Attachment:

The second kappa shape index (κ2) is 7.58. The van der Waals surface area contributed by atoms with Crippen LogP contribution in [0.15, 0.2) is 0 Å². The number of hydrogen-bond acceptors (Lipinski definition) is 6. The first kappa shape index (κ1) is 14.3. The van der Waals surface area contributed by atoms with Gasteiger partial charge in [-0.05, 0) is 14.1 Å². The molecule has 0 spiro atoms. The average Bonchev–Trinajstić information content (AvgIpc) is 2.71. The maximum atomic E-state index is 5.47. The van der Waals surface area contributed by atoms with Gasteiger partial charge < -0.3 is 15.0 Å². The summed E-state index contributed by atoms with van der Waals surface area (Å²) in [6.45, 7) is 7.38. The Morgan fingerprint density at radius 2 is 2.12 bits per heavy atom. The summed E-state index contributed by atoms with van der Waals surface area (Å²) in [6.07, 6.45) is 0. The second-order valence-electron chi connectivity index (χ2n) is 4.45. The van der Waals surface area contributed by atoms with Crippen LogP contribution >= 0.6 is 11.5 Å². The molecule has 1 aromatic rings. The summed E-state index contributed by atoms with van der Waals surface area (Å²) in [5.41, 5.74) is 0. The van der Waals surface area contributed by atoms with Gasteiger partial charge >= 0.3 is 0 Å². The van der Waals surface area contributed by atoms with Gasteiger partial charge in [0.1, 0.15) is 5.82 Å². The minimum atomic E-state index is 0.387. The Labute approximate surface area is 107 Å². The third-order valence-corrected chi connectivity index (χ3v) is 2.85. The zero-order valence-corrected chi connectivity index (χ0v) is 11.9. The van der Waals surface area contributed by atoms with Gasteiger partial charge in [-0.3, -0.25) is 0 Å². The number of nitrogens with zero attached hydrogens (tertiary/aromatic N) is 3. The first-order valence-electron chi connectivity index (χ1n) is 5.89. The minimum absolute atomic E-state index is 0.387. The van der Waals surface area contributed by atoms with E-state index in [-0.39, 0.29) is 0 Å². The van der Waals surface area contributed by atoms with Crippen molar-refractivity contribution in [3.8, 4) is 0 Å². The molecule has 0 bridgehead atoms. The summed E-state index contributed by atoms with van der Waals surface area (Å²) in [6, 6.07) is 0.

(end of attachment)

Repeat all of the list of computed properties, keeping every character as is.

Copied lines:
The second kappa shape index (κ2) is 7.58. The van der Waals surface area contributed by atoms with Crippen LogP contribution in [0.15, 0.2) is 0 Å². The number of hydrogen-bond acceptors (Lipinski definition) is 6. The first kappa shape index (κ1) is 14.3. The van der Waals surface area contributed by atoms with Gasteiger partial charge in [-0.05, 0) is 14.1 Å². The molecule has 0 spiro atoms. The average Bonchev–Trinajstić information content (AvgIpc) is 2.71. The maximum atomic E-state index is 5.47. The van der Waals surface area contributed by atoms with Gasteiger partial charge < -0.3 is 15.0 Å². The summed E-state index contributed by atoms with van der Waals surface area (Å²) in [6.45, 7) is 7.38. The Morgan fingerprint density at radius 2 is 2.12 bits per heavy atom. The summed E-state index contributed by atoms with van der Waals surface area (Å²) in [6.07, 6.45) is 0. The second-order valence-electron chi connectivity index (χ2n) is 4.45. The van der Waals surface area contributed by atoms with Crippen LogP contribution >= 0.6 is 11.5 Å². The molecule has 1 aromatic rings. The summed E-state index contributed by atoms with van der Waals surface area (Å²) in [5.41, 5.74) is 0. The van der Waals surface area contributed by atoms with Gasteiger partial charge >= 0.3 is 0 Å². The van der Waals surface area contributed by atoms with Gasteiger partial charge in [0.1, 0.15) is 5.82 Å². The minimum atomic E-state index is 0.387. The Labute approximate surface area is 107 Å². The third-order valence-corrected chi connectivity index (χ3v) is 2.85. The zero-order valence-corrected chi connectivity index (χ0v) is 11.9. The van der Waals surface area contributed by atoms with Gasteiger partial charge in [-0.3, -0.25) is 0 Å². The number of nitrogens with zero attached hydrogens (tertiary/aromatic N) is 3. The first-order valence-electron chi connectivity index (χ1n) is 5.89. The minimum absolute atomic E-state index is 0.387. The van der Waals surface area contributed by atoms with E-state index in [-0.39, 0.29) is 0 Å². The van der Waals surface area contributed by atoms with Crippen molar-refractivity contribution in [3.8, 4) is 0 Å². The molecule has 0 bridgehead atoms. The summed E-state index contributed by atoms with van der Waals surface area (Å²) in [6, 6.07) is 0.